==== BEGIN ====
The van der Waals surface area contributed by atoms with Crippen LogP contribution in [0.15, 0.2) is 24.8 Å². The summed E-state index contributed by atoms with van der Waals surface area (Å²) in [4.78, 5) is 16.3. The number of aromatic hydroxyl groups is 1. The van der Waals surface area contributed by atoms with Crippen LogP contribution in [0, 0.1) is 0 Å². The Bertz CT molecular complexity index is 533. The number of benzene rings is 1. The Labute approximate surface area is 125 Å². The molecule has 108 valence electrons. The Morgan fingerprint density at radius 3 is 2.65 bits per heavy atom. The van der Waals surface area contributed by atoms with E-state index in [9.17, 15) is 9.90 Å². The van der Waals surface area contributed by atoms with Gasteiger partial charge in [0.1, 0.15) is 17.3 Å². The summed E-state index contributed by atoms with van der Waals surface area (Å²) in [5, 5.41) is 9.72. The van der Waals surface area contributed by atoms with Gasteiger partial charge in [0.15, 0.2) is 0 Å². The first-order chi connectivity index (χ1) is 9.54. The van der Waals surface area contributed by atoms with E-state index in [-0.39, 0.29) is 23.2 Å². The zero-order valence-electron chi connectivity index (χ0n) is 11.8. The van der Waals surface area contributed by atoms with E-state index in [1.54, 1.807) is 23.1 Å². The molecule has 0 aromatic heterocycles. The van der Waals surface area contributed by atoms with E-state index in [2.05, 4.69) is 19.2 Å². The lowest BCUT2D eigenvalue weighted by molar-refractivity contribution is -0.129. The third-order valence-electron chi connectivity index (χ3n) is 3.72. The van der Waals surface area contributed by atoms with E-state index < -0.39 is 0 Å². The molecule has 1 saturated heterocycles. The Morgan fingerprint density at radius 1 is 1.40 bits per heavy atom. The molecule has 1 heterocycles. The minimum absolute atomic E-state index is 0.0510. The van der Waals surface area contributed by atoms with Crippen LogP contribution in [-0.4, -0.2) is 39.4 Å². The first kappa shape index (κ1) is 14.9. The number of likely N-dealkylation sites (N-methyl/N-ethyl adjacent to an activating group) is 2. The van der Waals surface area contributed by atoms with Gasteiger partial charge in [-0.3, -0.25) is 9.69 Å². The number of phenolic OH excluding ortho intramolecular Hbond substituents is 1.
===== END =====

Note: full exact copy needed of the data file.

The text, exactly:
The van der Waals surface area contributed by atoms with Crippen LogP contribution in [0.15, 0.2) is 24.8 Å². The summed E-state index contributed by atoms with van der Waals surface area (Å²) in [4.78, 5) is 16.3. The number of aromatic hydroxyl groups is 1. The van der Waals surface area contributed by atoms with Crippen LogP contribution in [0, 0.1) is 0 Å². The Bertz CT molecular complexity index is 533. The number of benzene rings is 1. The Labute approximate surface area is 125 Å². The molecule has 108 valence electrons. The Morgan fingerprint density at radius 3 is 2.65 bits per heavy atom. The van der Waals surface area contributed by atoms with E-state index in [9.17, 15) is 9.90 Å². The van der Waals surface area contributed by atoms with Gasteiger partial charge in [0.1, 0.15) is 17.3 Å². The summed E-state index contributed by atoms with van der Waals surface area (Å²) in [5, 5.41) is 9.72. The van der Waals surface area contributed by atoms with Gasteiger partial charge in [0.15, 0.2) is 0 Å². The first-order chi connectivity index (χ1) is 9.54. The van der Waals surface area contributed by atoms with E-state index in [-0.39, 0.29) is 23.2 Å². The zero-order valence-electron chi connectivity index (χ0n) is 11.8. The van der Waals surface area contributed by atoms with E-state index in [1.54, 1.807) is 23.1 Å². The molecule has 0 aromatic heterocycles. The van der Waals surface area contributed by atoms with E-state index in [2.05, 4.69) is 19.2 Å². The lowest BCUT2D eigenvalue weighted by molar-refractivity contribution is -0.129. The third-order valence-electron chi connectivity index (χ3n) is 3.72. The van der Waals surface area contributed by atoms with E-state index < -0.39 is 0 Å². The molecule has 1 saturated heterocycles. The Morgan fingerprint density at radius 1 is 1.40 bits per heavy atom. The molecule has 1 heterocycles. The minimum absolute atomic E-state index is 0.0510. The van der Waals surface area contributed by atoms with Crippen LogP contribution in [-0.4, -0.2) is 39.4 Å². The first kappa shape index (κ1) is 14.9. The number of likely N-dealkylation sites (N-methyl/N-ethyl adjacent to an activating group) is 2. The van der Waals surface area contributed by atoms with Gasteiger partial charge in [-0.3, -0.25) is 9.69 Å². The number of phenolic OH excluding ortho intramolecular Hbond substituents is 1.